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An ugly stain of bigotry in Oscars history eventually led to a celebration of Indigenous culture, hosted at the symbolic heart of the motion picture industry, nearly half a century later.
On Saturday, the Academy welcomed Sacheen Littlefeather to its museum for an evening curated in her honor, an event that was both a culmination and continuation of its efforts to apologize to and reconcile with the actress and activist who was blacklisted from the industry for speaking up in protest of the treatment of Native Americans on- and offscreen.
“In one of our many conversations with Sacheen in preparation for this event, we asked, ‘What does reconciliation look like to you?’ And that single, powerful question has led us to this evening,” said Academy Museum director and president Jacqueline Stewart, who emceed the program alongside Earl Neconie (Kiowa/Okla.), a longtime friend of Littlefeather’s. “Tonight is her vision of what the path forward might look like, that we can all share space to celebrate Native American and Indigenous cultures, to reflect, to collectively support one another in this circle of healing.”
What ensued was a nearly two-hour program, attended by a mixed crowd of more than 820 people indigenous to and originating from lands beyond what is now known as the United States, which saw Native people and culture take center stage at the David Geffen Theater and offered an intimate glimpse into the community to which Littlefeather (Apache/Yaqui/Ariz.) has devoted her life.
Former museum director and president and current Academy CEO Bill Kramer introduced the instantly historic footage of Littlefeather’s 1973 Oscars moment, when she appeared at Marlon Brando’s behest to decline the best actor award on his behalf, and absorbed jeers and professional backlash in his stead. “When we opened the museum, we grounded it in a focus on reflecting on our own past. This evening is an evolution of that work, and it really all started with this clip,” he said.
Choking up, Stewart then welcomed Littlefeather herself to the stage, and the ensuing minute-plus standing ovation was a marked contrast to the boos she received the last time she attended an Academy event. Littlefeather, 75, uses a wheelchair now, but her warmth and unflappable demeanor was unchanged from the 26-year-old woman who made the first onstage political statement in Oscars history. In her conversation with producer Bird Runningwater (Cheyenne/Mescalero Apache/N.M.), co-chair of the Academy’s Indigenous Alliance and the first person to reach out to Littlefeather on behalf of the Academy, the elder spoke haltingly with some shortness of breath but with no shortness of wit.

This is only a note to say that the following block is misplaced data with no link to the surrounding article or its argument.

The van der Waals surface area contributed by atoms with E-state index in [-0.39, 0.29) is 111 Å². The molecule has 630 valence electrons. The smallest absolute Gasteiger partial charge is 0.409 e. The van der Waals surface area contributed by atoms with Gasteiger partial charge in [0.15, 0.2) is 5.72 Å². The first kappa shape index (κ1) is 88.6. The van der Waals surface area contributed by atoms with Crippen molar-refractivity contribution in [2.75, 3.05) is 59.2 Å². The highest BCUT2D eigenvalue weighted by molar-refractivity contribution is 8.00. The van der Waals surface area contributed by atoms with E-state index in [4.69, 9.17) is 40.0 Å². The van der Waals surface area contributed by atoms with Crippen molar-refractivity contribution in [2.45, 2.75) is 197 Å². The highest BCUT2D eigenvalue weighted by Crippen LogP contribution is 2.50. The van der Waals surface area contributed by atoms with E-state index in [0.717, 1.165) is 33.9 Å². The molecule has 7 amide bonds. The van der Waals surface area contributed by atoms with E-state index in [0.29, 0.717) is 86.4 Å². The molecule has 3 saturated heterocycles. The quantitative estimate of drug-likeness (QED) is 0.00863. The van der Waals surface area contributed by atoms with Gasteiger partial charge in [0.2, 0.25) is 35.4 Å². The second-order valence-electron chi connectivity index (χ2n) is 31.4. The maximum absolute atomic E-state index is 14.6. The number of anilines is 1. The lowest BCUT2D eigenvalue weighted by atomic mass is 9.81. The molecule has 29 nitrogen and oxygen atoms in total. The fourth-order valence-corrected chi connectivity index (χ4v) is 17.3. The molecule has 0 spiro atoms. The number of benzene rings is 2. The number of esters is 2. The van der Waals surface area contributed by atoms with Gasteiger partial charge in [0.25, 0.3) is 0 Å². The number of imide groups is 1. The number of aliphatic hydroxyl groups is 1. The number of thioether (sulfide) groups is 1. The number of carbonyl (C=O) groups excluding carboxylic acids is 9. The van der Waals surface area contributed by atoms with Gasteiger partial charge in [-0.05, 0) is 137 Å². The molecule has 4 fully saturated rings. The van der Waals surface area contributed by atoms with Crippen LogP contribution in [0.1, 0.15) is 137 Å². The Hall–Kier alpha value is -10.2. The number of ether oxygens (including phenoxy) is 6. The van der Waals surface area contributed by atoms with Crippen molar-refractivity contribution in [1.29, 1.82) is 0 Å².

“Well, I made it — after 50 years. You know how we Indian people are, we are very patient people,” she quipped to the crowd by way of greeting.
Littlefeather provided both the levity and gravity that grounded the evening, admitting that she was in dread when she realized she would have to refuse the Oscar from co-presenter Liv Ullmann, one of her favorite actresses (as for Ullmann’s co-presenter: “Roger Moore, 007? Ehh!”), and embracing her role in achieving justice for Native Americans: “I was representing all Indigenous voices out there, because we had never been heard in that way before. And if I had to pay the price of admission, then that was OK, because those doors had to be opened — like Yosemite Sam. Somebody had to do it.”
Per cultural tradition, Littlefeather also took the opportunity to bestow some personal gifts to a handful of individuals who participated in the evening’s program — Neconie, musical leaders Michael Bellanger (Ojibwe/Minn. and Kickapoo/Okla.), Steve Bohay (Kiowa/Okla.) and Joe Tohonnie (Apache/Ariz.) and Stewart, who was visibly moved as Littlefeather’s adoptive niece and caregiver, Calina Lawrence (Suquamish/Wash.), draped her in a deep purple shawl. “I’m crossing over soon to the spirit world,” said Littlefeather, who revealed last year that she has metastasized breast cancer. “And you know, I’m not afraid to die. Because we come from a we/us/our society. We don’t come from a me/I/myself society. And we learn to give away from a very young age. When we are honored, we give.”